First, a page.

SOLD! for $480.00.
(Note: Prices realized include a buyer's premium.)
If you have items like this you wish to consign, click here for more information:Selling with Case
- Low Estimate: $600.00
- High Estimate: $650.00
- Realized: $480.00
- More Information:
For more information on this or any other item, email us at: email@example.com
- Share this:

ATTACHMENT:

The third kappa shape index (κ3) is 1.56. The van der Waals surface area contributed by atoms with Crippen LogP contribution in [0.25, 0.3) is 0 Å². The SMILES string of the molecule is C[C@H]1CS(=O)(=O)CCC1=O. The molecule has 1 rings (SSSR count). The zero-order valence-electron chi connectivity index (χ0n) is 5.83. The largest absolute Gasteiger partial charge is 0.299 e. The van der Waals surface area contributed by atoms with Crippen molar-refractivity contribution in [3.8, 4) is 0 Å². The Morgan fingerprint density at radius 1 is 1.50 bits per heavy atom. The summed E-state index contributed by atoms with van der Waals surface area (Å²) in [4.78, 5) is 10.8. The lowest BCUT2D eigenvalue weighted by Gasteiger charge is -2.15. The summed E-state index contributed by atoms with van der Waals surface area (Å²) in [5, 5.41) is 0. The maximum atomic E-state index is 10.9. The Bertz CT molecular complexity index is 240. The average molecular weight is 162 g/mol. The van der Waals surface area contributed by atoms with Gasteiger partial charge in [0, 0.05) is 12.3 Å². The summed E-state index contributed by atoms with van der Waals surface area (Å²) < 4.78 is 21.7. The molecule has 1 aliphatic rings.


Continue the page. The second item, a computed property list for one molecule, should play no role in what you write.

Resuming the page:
Two (2) Hamblen or Washington County, Tennessee pottery jugs, including monkey jug, and one (1) 19th century CSA squirrel cage. 1st item: "Monkey" or harvest stoneware jug, having a central applied pulled handle between two spouts. 12 1/2" H x 9" W. 2nd item: Miniature transitional redware jug with applied pulled handle. Later, early 20th century painted floral decorations and initials "J D W" to body, neck, and handle. 3 1/4" H x 3 1/8" W. Last quarter 19th century. 3rd item: East Tennessee, Russellville, wood and tin squirrel cage, given to Frank Walter Taylor II in the spring of 1864. Comprised of a wood house with tin door to one end and cage or rotor to the other which the squirrel used for exercise, nailed and pegged construction. 11 1/2" H x 26" W x 8" D. Provenance: Estate of Anne Harrison Taylor & Joseph F. Taylor, Morristown, TN. History: During the 18th and 19th centuries, birds, squirrels, and other small animals were domesticated and often kept in enclosures with rotating exercise wheels. Many cages were shaped like houses or barns such as this example and were often painted. According to family history, this example was constructed during the winter of 1863-1864 during General Longstreet's army encampment near Russellville, TN. The soldiers cut local trees to split into firewood for the construction of tents and huts. During this time a soldier caught a squirrel which he presented to Colonel Douglass, a member of General Kershaw's staff. When Longstreet and his men, including Colonel Douglass, broke winter camp at Cheeks Cross Roads in the spring of 1864, Douglass gave the cage to Frank Walter Taylor II (1854 – 1919). The case is included on a inventory list created by Joseph Feamster Taylor (1892-1965) of Whitesburg, TN, son of Franklin Walter Taylor II (1854-1919), grandson of Franklin William Taylor (1810-1897), great grandson of Lieutenant William Graham (1786-1857, served circa 1807-1815 in the Sixth Regiment in the Tennessee State Militia) as item #103 1/2. CONDITION: All items in overall good condition. 1st item: Firing flaws, fleabites, largest 1/4", to smallest spout. 3rd item: General wear and losses. Oxidation to metal.